Skip to main content

The Best Homemade Blackberry Preserves Recipe

Helena Ricketts is a freelance writer currently living in Indiana who loves writing about cooking.

This delicious homemade blackberry preserves recipe is definitely worth the effort to make.

This delicious homemade blackberry preserves recipe is definitely worth the effort to make.

Blackberry Preserves

When I was a child, I used to sit at the counter and watch my grandmother and mother fill oodles of canning jars with jams and preserves. Blackberry has always been one of my favorites, and when I make it, in the back of my mind, I once again become that little girl sitting at the counter, patiently waiting for the end result.

Of all the preserves or jams that I now make, this one is the most time-consuming, but it is also the one that I think is well worth the time. Blackberries are packed with sweetness, juice that will dye your fingers with a purple hue, and a ton of tiny seeds that I do find unpleasant in the final result.

Since I didn't have any type of food grinder or de-seeder, I had to come up with a way to take the seeds out of the berries. For this batch, I took the seeds out of the majority of the blackberries but left a couple of hands full to be smashed so the preserves would have a few hunks of berry throughout. I like smooth preserves with the occasional lump of fruit.

You don't have to take the seeds out at all, and a lot of people don't. It's a personal preference, and this recipe will work for you either way.

Beautiful, large blackberries will make fantastic blackberry preserves or jam.

Beautiful, large blackberries will make fantastic blackberry preserves or jam.

How to Remove Blackberry Seeds with a Common Kitchen Strainer

You'll want to wear a pair of disposable plastic gloves when working with blackberries. If you don't, you'll end up with purple-dyed fingers for at least the next few days.

Things you'll need to remove the seeds:

  • A fine mesh metal strainer
  • A spoon
  • A large bowl to catch the liquid that comes out of the berries
  • Plastic gloves
  • Patience

It's easier when you work with about 12 berries at a time.

Smash each berry between your fingers over the strainer. After all of the berries that you are working with at that time are smashed, take your fingers and lightly rub the berries against the mesh of the strainer until the juice stops coming out, and the berries have started to look pulpy.

At this stage, use the back of the metal spoon to continue rubbing the berries against the metal mesh. You'll want to use a little pressure but don't press hard enough to break the strainer. Keep doing this until the berries have transformed into a paste. At that point, you have extracted all of the juice from the berries that you'll be able to get.

Keep repeating the process until you have gone through the number of berries that you want de-seeded for your batch of preserves.

How Long Does It Take to Make Blackberry Preserves?

Prep timeCook timeReady inYields

1 hour

20 min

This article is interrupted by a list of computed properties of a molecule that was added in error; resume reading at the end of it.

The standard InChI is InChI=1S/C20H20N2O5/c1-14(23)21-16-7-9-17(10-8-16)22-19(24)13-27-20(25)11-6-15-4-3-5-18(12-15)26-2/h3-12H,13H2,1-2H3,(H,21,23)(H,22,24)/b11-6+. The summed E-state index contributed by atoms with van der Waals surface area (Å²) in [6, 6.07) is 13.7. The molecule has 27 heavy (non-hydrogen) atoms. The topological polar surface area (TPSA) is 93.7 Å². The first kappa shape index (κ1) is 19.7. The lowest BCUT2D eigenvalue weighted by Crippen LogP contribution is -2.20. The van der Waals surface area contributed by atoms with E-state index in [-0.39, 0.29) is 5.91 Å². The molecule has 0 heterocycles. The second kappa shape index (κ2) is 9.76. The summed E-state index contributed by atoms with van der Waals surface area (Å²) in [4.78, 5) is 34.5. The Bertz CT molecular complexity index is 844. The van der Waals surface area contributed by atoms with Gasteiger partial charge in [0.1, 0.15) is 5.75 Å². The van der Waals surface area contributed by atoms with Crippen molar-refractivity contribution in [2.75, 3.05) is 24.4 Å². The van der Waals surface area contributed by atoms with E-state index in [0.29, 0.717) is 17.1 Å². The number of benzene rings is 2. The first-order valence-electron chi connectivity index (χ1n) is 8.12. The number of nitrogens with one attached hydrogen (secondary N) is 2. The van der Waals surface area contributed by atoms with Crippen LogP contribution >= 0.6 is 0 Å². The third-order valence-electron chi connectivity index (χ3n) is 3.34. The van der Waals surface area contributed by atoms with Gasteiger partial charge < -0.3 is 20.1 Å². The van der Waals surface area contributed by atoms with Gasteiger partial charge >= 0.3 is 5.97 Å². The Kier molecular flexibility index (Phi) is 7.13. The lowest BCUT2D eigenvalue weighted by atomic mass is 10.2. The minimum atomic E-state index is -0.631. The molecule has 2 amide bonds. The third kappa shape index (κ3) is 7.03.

1 hour 20 min

Approximately 7, 1/2 pint jars full


  • 5 cups smashed blackberries, with or without seeds
  • 7 cups sugar
  • 1 box powdered pectin

How to Make Blackberry Preserves

  1. It is extremely important to have everything ready to go before you start. Have the berries smashed and de-seeded, your water bath canner filled and on the stove with your jars already washed and in the canner for sterilization, the sugar measured out, and the lids in their pan.
  2. Put the berries into the pot and turn the heat to medium-high. Add the pectin and stir it in until it is completely dissolved.
  3. Keep stirring until the blackberries and pectin mixture reaches a rolling boil. A rolling boil can not be stirred away. At this point, you want to add all of the sugar at once and stir it in completely.
  4. Keep stirring until the mixture reaches another rolling boil. Set your timer for ONE minute. You do not want it to boil for longer than a minute because you run the risk of turning your preserves into hard candy.
  5. Once the minute is up, turn off the heat and keep stirring until it cools down a bit and stops boiling. If you are cooking on an electric stove, completely remove the pan from the burner. If any foam has formed on the top, remove it with a metal spoon.
  6. Lift the empty jars out of the water bath canner and put them on a towel or cooling rack on your counter or table. NEVER put a hot jar on a cold surface because your jars can easily break if you do. You can pour the hot water from inside one or two of the jars over your lids to help soften the rubber seals.
  7. Ladle the blackberry preserves into the jars, leaving about 1/4" of empty or "head" space at the top of each jar.
  8. Using a damp towel or damp paper towel, wipe the top of each jar to make sure they are clean. An unclean jar top is one of the most common reasons for jars failing to seal properly. Put a lid and ring on each jar, and tighten them just finger tight.
  9. Put each jar into the water bath canner, being sure that they aren't touching each other, and process them for 10 minutes.
  10. Once the 10 minutes have passed, lift the jars out of the water and set them on a towel or cooling rack. You should start hearing the pings of the jars starting to seal.
  11. Leave the jars for 24 hours to cool and seal. Your homemade blackberry preserves will last for a year or more if stored properly out of direct sunlight. Once a jar is opened or if any failed to seal, you can keep them in the fridge for up to a month.

Questions & Answers

Question: Can I seal and boil jars of blackberry preserves after they've been filled and cooled?

Answer: I've heard of people doing that, but I'd seal them as soon as possible after putting the preserves into the jar.